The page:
Romeo and Juliet

It seems that the greatest love stories could only ever be tragedies. We can not, it seems, help but be fascinated by catastrophe as some congenital cognitive or cultural programming and visceral predisposition to regret that we can hardly ignore but often enough also fail to acknowledge. More than this, though – we are each and all inadvertently drawn as a function of neuroanatomical chemistry to precisely the strongest emotional experiences, the most impactful spectacles and events. As a consequence of billions of years of biological evolution and the existential struggle to survive that is every living being’s natural inheritance, these vivid experiences tend, for better and for worse, to orient themselves towards suffering and sorrow in memory and action. There is light and there is joy but the sorrows always multiply faster, whether or not we choose to believe it.

This fascination with interpersonal darkness is of course much more than simple schadenfreude or drive-by voyeurism. Catching glimpses of other people’s suffering allows us to engage in a charade of pretence thatwe can control, isolate and understand as something other than intrinsic to our own lives this yawning abyss that haunts all relationships, all human lives and from which we so foolishly run post haste and haphazard into whichever open arms we might find. Our minds are shaped and accidentally self-validated by reflexive sorrows in ways that lead us to seek it in others, dissociatively as symbolic abstraction or intimately in embodied knowledge as it may indeed be.

It is a dark picture of humanity I draw, I understand, but it is as unavoidable to me as is the naked candle flame to an erstwhile moth drawn to its own unknowing extinction. A light acquires significance and value in inverse measure of the darkness that surrounds it, no less than life gains inestimable worth in comparison to the interminable vacuum and presence of absence that most of this Cosmos appears to represent. It is because we all lose each other (and, ultimately, ourselves as mortal vessels) in the end that all these small miracles of interpersonal as psychological intimacy might come to acquire the importance they do. Even then, we rarely if ever pursue anything other than those relationships that are bound to end in tears as, having once self-defined by the distance and dissonance they so powerfully bring upon us, we only ever invoke and sustain these fragile human selves by reproducing the unfortunate circumstances that have created them.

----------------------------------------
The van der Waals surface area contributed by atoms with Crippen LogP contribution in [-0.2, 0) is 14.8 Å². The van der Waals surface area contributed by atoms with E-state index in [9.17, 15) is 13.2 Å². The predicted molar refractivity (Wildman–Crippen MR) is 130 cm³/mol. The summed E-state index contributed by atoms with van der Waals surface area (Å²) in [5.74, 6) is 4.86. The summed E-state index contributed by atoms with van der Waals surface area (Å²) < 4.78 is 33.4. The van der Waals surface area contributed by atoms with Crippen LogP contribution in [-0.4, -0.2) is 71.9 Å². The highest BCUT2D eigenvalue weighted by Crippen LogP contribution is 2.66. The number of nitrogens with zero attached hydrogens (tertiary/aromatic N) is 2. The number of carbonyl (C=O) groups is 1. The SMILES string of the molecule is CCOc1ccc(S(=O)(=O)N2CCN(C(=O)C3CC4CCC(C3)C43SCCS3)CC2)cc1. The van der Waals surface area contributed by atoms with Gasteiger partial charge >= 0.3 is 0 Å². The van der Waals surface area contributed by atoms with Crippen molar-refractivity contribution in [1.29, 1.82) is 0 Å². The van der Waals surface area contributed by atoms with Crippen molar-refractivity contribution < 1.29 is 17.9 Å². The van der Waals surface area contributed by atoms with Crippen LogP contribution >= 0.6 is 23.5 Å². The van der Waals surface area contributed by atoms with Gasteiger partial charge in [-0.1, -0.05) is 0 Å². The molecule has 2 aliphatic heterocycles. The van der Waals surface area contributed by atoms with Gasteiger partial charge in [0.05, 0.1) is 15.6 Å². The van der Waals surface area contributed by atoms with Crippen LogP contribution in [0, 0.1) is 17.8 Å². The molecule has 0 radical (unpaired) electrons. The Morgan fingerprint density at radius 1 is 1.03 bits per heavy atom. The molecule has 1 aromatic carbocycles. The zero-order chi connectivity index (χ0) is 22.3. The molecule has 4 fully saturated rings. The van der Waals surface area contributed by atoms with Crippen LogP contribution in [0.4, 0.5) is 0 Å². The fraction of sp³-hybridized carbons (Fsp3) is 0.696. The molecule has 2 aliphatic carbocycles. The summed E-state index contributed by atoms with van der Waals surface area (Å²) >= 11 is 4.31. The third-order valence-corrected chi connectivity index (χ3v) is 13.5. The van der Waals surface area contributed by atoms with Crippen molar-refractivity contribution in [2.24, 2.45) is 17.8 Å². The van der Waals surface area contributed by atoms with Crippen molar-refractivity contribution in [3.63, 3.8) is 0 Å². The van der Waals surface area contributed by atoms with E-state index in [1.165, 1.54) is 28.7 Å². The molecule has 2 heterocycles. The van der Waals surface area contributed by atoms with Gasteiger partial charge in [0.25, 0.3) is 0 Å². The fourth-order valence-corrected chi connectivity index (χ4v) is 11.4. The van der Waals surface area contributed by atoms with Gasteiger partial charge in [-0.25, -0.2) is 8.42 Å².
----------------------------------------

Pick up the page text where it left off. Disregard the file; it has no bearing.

Our confusion is compounded by the fact that our experience of emotion, being mediated by a language and logic that is hardly up to or fit for the task of rendering unproblematic sense or definitive meaning to that experience, evades the closure and certainty we seek in each other. In seeking the light, we only ever and eventually find darkness and much as I long for proof or faith and belief that the world might ever be otherwise, this is the threadbare truth. I know that truly beautiful interpersonal connections are rare and fleeting in life and I do not doubt their importance but I wonder if the manifest impossibility of emotional closure might not in fact be some unrecognised or profoundly unintelligible blessing in disguise.

Romeo and Juliet resonates so strongly as narrative idiom of tragic romantic trope because there is a little melancholy wisdom in each and all of us that whispers: “this, too, is you.”

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